Be silent no more! Cry out with one hundred thousand tongues. I see that, because of this silence, the world is in ruins, the Spouse of Christ has grown pale; the color is taken from her face because her blood has been sucked out, that is the blood of Christ, which is given as a free gift and not by right.


  6. "We can look forward to a decade or more of scandalous revelations . . ."

    I think not . . .either the Church will get this right and clean house; or the Lord will come and do it, in His Justice. I pray for the former, and fear the latter, as all should. Of course, both the Lord and Our Lady are working now to clean up the mess, through us! But, our track record, in this regard, is deplorable. Better we respond to God's purifying fire spiritually now by actions befitting discipleship or reap the furnace of conflagration heading our way should we be silent and do nothing [cf. Third "secret" of Fatima]. Francis was elected on March 13th, 2013. Our Lady appeared at Fatima on the 13th of the month. He had the audacity, when he visited Fatima, to mock the prophecy by saying: " I am the "bishop in white"". Our Lady of Fatima, Our Lady of Victory, ora pro nobis!

    1. Someone suggested that in the secret, he was called "the bishop in white" rather than called the pope because he was a false pope. If so, it makes Bergoglio's comment bitterly amusing.

  7. I am not sure we can trust the state for an honest and unbiased investigation. For a different perspective on the Pennsylvania jury report see: ;
    and also the link to and its sequel.

    1. The 'these stone walls' blog is written by a convicted sex abuser.

    2. Not every priest who has been convicted of sex abuse is guilty. Fr McRae refused to plead guilty as part of a plea-bargain, and received a 67-year prison sentence. Offered release if he admitted guilt, he still refused. His accusers have been un-masked as fraudsters. This looks like injustice to me - and there will be more.

  8. Your link to Simcha Fisher's article goes to Fr. Longenecker's again, just FYI.

    Generally agreed on this very solid post. A third line of bad argument (such as it is) has been advanced by Dawn Eden Goldstein and essentially amounts to "I support an investigation in the abstract, but screw all the actual particular people calling for one."

  9. In my opinion this whole clerical sexual abuse crisis is not going to be solved until it is acknowledged what the underlying problem is - homosexuality.
    To date, the emphasis has been on paedophilia - i.e. unnatural sexual interest in pre-pubescent children. In reality, the vast majority of clerical sexual abuse cases have involved homosexual clergy abusing adolescent boys or young men. That is not paedophilia.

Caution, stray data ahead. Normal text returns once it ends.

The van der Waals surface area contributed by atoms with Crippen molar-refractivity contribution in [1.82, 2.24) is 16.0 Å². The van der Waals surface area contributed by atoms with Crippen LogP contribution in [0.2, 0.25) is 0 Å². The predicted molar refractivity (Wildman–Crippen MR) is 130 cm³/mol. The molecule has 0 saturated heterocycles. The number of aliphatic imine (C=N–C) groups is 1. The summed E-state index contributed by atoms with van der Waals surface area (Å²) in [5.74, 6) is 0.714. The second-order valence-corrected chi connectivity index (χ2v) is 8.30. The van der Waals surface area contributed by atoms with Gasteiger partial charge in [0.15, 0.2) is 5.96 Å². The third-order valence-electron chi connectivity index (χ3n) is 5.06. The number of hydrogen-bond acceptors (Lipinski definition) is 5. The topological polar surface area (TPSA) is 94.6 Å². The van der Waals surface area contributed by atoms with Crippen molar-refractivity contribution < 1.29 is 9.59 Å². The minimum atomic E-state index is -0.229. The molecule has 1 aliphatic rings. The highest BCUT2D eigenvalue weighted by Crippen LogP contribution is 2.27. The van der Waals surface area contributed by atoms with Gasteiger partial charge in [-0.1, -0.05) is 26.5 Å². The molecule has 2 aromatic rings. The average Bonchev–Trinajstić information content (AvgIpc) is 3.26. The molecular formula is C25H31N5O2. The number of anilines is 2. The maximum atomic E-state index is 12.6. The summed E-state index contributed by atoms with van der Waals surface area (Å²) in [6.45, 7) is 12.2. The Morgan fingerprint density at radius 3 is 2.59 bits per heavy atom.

Unfortunately, whilst paedophilia is universally execrated, to offer even the mildest criticism of homosexuality is to invite outrage, accusations of "homophobia", and the visceral hatred of the Twitterati, so the real problem is swept under the carpet.
    Until that real problem is acknowledged no serious attempt can be made to solve it.

  10. Thank God - if we don't win this one there will be major changes in Catholic doctrines. However, the synod on for the Protection of Minors' has been called to try and exonerate the real problem, homosexuality and put the blame on Clericalism. e.g the traditional Catholic celibate priesthood, this pope and his henchmen are as devious as the secular media

    1. It’s a homosexual problem this exist in schools entertainment our government! Homosexuality is a deep seeded disorder, it’s only due to the Homosexual Lobbyists that pressured the medical community into changing what is common knowledge! 98% of Homosexuals molest kids! Homosexuality is not compatible with the Priesthood! You cannot have people who are sexually disturbed degenerates around children!

  11. Great article, intelligent clear and concise.
    It is true that Pope Francis sounds like an abusive husband! I have to add he is from a country where woman are treated very badly. I think his response to abuse is in line with attack the victim. The Catholic Church belongs to Christ the Catholics have to take back the Church, The Homosexual network has its tentacles so deep inside the Church that it is immeritive for Catholics to take back the Church! The faithful lay people must not accept this hideous rape of the Bride Of Christ! Pope Benedict XVI was alone in his fight against this evil! Pray for the Church! Christ will not allow his Church to be abused in such a disgusting manner!